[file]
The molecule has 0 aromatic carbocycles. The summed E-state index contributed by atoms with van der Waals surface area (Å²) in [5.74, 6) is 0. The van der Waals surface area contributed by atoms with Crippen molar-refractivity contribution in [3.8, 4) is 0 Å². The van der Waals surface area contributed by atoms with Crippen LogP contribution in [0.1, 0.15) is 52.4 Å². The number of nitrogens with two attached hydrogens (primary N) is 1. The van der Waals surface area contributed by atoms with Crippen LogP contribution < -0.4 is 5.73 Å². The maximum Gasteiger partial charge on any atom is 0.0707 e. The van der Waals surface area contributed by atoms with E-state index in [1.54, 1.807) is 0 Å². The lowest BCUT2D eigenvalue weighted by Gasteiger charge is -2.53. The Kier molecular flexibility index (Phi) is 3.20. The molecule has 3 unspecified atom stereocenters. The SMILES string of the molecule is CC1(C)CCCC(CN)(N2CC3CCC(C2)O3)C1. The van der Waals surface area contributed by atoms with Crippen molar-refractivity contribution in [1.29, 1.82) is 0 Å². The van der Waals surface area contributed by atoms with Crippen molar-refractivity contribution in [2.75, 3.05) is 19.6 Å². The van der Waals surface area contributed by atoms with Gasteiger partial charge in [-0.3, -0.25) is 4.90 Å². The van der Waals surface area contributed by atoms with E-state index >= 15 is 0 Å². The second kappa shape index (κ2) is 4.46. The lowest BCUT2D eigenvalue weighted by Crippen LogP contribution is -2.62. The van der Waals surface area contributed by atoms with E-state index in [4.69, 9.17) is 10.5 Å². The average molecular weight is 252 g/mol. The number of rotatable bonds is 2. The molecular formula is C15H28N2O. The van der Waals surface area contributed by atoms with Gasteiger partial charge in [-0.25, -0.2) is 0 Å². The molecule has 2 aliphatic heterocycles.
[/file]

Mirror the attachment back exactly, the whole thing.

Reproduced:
The molecule has 0 aromatic carbocycles. The summed E-state index contributed by atoms with van der Waals surface area (Å²) in [5.74, 6) is 0. The van der Waals surface area contributed by atoms with Crippen molar-refractivity contribution in [3.8, 4) is 0 Å². The van der Waals surface area contributed by atoms with Crippen LogP contribution in [0.1, 0.15) is 52.4 Å². The number of nitrogens with two attached hydrogens (primary N) is 1. The van der Waals surface area contributed by atoms with Crippen LogP contribution < -0.4 is 5.73 Å². The maximum Gasteiger partial charge on any atom is 0.0707 e. The van der Waals surface area contributed by atoms with E-state index in [1.54, 1.807) is 0 Å². The lowest BCUT2D eigenvalue weighted by Gasteiger charge is -2.53. The Kier molecular flexibility index (Phi) is 3.20. The molecule has 3 unspecified atom stereocenters. The SMILES string of the molecule is CC1(C)CCCC(CN)(N2CC3CCC(C2)O3)C1. The van der Waals surface area contributed by atoms with Crippen molar-refractivity contribution in [1.29, 1.82) is 0 Å². The van der Waals surface area contributed by atoms with Crippen molar-refractivity contribution in [2.75, 3.05) is 19.6 Å². The van der Waals surface area contributed by atoms with Gasteiger partial charge in [-0.3, -0.25) is 4.90 Å². The van der Waals surface area contributed by atoms with E-state index >= 15 is 0 Å². The second kappa shape index (κ2) is 4.46. The lowest BCUT2D eigenvalue weighted by Crippen LogP contribution is -2.62. The van der Waals surface area contributed by atoms with E-state index in [4.69, 9.17) is 10.5 Å². The average molecular weight is 252 g/mol. The number of rotatable bonds is 2. The molecular formula is C15H28N2O. The van der Waals surface area contributed by atoms with Gasteiger partial charge in [-0.25, -0.2) is 0 Å². The molecule has 2 aliphatic heterocycles.